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The campaign apparently selects victims carefully, using social networks and chat applications to directly interact with the targets in South Korea and plant spyware onto their smartphones.
Researchers at McAfee have attributed the attacks to an operation they’ve dubbed Sun Team, named after deleted files used to help carry out the attacks. The group isn’t currently thought to have any links to any previously known cybercrime outfits.
The Sun Team attacks used applications including KakaoTalk — a popular chat app in South Korea — and other social media services including Facebook to aid efforts to distribute trojan malware to victims’ Android devices.
Analysis of the malicious APK files used in the attacks reveals that shortened URLs are used in an effort to distribute the malware. Two different lures were used in the campaign: one posed as ‘BloodAssistant’, a healthcare app, while another was titled ‘Pray for North Korea’ when translated to English. In some cases, the attackers used Facebook to attempt to deliver BloodAssistant.
If successful in being dropped onto a device, the malware first checks to see if the phone is already infected. If it isn’t, the attackers use a phishing attack to trick the victim into turning on the accessibility settings they require to gain full control of the infected device.
In an attempt to hide the how the accessibility settings are being tampered with, the malware opens an overlay — often a video — on top of the display to act as a distraction. The overlay is immediately removed once the malicious payload has been dropped.
Once successfully installed on the target device, the trojan uses cloud services including Dropbox, Google, and Yandex as a control server, as well as a hub for uploading stolen data and receiving commands.
Data stolen from the device is saved into a temporary folder before being uploaded to the cloud, which also directs instructions to carry out malicious activities including saving messages and information about contacts. The references to ‘Sun Team’ within this folder led researchers to christen the hacking operation with its name.
Not much is known about the mysterious group behind the attacks, but researchers at McAfee have speculated that it must be very familiar with the Korean language and South Korean culture, because names of the account names associated with attackers’ cloud accounts are from Korean television — including the name of soap characters and reality show contestants.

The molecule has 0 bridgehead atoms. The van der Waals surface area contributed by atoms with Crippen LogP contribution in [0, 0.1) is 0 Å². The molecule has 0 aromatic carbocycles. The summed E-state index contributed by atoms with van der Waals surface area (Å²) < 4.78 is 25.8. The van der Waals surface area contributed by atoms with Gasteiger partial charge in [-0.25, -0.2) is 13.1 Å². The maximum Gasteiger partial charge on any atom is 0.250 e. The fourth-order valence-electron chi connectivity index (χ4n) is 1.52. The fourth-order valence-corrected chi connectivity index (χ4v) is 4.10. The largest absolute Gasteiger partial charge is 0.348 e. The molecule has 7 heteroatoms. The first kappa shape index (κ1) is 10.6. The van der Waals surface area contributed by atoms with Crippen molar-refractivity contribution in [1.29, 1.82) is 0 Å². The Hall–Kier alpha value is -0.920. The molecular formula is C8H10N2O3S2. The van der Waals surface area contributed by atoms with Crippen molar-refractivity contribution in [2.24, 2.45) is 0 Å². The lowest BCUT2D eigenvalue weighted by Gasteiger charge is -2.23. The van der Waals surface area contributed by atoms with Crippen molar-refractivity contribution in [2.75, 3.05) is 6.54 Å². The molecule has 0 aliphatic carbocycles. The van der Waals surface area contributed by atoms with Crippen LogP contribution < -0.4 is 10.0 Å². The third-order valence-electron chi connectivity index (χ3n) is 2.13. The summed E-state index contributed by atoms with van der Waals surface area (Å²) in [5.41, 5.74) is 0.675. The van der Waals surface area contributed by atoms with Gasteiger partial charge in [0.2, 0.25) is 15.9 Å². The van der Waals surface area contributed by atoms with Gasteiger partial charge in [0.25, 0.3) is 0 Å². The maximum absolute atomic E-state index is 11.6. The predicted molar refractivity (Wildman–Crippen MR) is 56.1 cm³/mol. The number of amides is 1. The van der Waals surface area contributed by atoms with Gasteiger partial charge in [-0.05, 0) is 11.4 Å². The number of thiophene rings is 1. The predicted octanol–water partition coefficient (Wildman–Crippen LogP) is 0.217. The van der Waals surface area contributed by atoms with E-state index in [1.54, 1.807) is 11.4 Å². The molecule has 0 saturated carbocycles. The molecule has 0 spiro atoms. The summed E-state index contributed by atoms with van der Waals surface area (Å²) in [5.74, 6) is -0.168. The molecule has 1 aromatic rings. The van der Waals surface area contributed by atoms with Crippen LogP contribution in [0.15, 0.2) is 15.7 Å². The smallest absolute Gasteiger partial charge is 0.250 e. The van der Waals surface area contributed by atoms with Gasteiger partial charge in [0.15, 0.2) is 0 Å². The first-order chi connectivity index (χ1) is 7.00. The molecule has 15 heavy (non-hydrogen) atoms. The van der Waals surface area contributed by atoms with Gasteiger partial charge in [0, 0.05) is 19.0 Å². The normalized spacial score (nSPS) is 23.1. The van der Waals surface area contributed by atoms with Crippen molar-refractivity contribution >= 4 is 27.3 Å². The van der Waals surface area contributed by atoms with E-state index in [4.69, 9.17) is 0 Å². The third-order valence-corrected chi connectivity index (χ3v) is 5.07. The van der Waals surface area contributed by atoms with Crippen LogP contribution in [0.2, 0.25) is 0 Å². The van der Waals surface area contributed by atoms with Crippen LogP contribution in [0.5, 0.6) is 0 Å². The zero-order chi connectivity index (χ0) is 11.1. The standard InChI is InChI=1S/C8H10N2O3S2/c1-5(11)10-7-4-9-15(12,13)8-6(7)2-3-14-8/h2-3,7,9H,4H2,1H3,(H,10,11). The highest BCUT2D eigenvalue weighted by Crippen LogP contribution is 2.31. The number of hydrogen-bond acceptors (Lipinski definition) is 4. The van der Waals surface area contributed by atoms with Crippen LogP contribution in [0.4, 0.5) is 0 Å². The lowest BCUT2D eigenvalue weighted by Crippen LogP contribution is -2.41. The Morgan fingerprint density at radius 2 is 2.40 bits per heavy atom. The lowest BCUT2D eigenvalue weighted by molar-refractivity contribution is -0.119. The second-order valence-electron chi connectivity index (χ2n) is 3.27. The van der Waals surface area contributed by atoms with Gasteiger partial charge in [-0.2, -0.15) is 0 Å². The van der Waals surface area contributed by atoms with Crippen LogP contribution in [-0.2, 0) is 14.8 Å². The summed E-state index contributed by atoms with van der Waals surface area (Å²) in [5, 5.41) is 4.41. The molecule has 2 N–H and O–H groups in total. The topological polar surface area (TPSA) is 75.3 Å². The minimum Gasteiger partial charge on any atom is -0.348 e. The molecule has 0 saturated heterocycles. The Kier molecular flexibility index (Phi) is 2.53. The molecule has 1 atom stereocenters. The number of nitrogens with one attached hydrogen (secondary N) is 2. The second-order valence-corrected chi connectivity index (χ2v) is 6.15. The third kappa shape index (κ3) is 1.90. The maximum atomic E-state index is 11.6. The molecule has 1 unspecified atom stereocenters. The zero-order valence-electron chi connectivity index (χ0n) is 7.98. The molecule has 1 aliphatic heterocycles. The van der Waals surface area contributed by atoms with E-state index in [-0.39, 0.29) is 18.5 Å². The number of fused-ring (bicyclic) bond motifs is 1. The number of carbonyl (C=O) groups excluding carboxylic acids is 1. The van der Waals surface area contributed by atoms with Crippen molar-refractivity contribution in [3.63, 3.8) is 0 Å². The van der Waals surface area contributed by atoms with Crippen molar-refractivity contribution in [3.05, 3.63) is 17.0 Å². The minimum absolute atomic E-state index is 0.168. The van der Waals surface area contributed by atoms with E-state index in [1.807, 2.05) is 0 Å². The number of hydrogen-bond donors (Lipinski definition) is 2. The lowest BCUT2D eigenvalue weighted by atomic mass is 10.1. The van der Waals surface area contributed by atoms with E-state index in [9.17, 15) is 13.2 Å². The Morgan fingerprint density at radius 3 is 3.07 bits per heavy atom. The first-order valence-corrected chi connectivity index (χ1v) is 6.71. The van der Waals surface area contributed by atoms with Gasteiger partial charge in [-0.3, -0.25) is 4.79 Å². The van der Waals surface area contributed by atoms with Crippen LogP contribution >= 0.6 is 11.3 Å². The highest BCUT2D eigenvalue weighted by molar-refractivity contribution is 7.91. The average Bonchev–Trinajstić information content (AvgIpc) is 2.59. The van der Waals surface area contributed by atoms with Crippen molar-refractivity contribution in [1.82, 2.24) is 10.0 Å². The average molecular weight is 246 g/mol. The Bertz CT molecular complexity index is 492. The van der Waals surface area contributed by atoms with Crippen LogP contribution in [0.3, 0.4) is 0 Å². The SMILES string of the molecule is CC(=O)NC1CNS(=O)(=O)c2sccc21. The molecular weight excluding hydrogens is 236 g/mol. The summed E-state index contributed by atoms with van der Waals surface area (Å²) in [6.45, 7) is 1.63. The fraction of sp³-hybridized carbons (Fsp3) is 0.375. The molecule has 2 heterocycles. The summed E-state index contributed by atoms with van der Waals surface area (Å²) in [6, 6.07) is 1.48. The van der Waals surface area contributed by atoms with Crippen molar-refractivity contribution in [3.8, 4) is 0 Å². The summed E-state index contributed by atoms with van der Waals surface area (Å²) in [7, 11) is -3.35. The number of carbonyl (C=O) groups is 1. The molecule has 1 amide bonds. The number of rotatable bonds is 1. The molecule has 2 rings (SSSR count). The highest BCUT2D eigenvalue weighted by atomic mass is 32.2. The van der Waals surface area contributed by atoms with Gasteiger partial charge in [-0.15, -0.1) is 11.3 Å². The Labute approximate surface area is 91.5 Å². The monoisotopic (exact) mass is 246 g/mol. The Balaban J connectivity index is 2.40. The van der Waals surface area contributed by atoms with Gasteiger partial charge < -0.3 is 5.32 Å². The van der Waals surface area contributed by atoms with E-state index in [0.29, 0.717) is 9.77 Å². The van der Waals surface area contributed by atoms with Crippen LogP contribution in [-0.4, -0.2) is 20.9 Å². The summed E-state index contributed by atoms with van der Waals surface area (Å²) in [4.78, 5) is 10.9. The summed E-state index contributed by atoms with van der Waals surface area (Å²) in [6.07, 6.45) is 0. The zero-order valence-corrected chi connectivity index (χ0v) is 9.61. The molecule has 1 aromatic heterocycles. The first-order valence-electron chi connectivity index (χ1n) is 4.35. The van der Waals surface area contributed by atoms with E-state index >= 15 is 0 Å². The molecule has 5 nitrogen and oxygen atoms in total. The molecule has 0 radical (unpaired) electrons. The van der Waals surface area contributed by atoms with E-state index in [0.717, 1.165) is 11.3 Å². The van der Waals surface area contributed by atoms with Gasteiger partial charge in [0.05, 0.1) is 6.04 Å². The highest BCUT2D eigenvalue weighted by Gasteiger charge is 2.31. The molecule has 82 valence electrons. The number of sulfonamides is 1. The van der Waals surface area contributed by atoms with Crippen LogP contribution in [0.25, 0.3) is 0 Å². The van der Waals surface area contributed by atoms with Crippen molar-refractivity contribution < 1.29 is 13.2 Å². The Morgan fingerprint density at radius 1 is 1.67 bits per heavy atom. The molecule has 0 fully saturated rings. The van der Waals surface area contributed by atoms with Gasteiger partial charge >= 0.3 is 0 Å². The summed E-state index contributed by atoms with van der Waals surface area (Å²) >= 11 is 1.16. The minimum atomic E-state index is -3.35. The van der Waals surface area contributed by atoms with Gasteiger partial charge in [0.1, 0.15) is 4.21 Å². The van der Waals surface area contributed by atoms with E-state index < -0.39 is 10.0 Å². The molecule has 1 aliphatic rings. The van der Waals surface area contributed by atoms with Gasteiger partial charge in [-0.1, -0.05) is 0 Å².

Researchers also note that one word found associated with the attackers — ‘blood type’ — is used in a way associated with North Korean spelling, rather than the South Korean equivalent. North Korean IP test log files were also discovered on some Android accounts used to spread the malware.
However, McAfee notes that this isn’t enough to draw any conclusions about the location of the attackers because “wi-fi was on so we cannot exclude the possibility that the IP address is private”.
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As a result, researchers say they can’t confirm who is behind the campaign, other than that they’re “familiar with South Korea and appear to want to spy on North Korean defectors, and on groups and individuals who help defectors”.
While the Sun Team operation is highly targeted, with North Korean defectors and their associates in mind, McAfee researcher Jaewon Min recommends all Android users follow best practice in order to avoid falling victim to attacks.
“Always keep your mobile security application updated to the latest version, and never install applications from unverified sources. We recommend installing KakaoTalk only from Google Play. These habits will reduce the risk of infection by malware,” he said.
Researchers at Secureworks say trojan malware is being distributed in phishing emails using the lure of a fake job advert.
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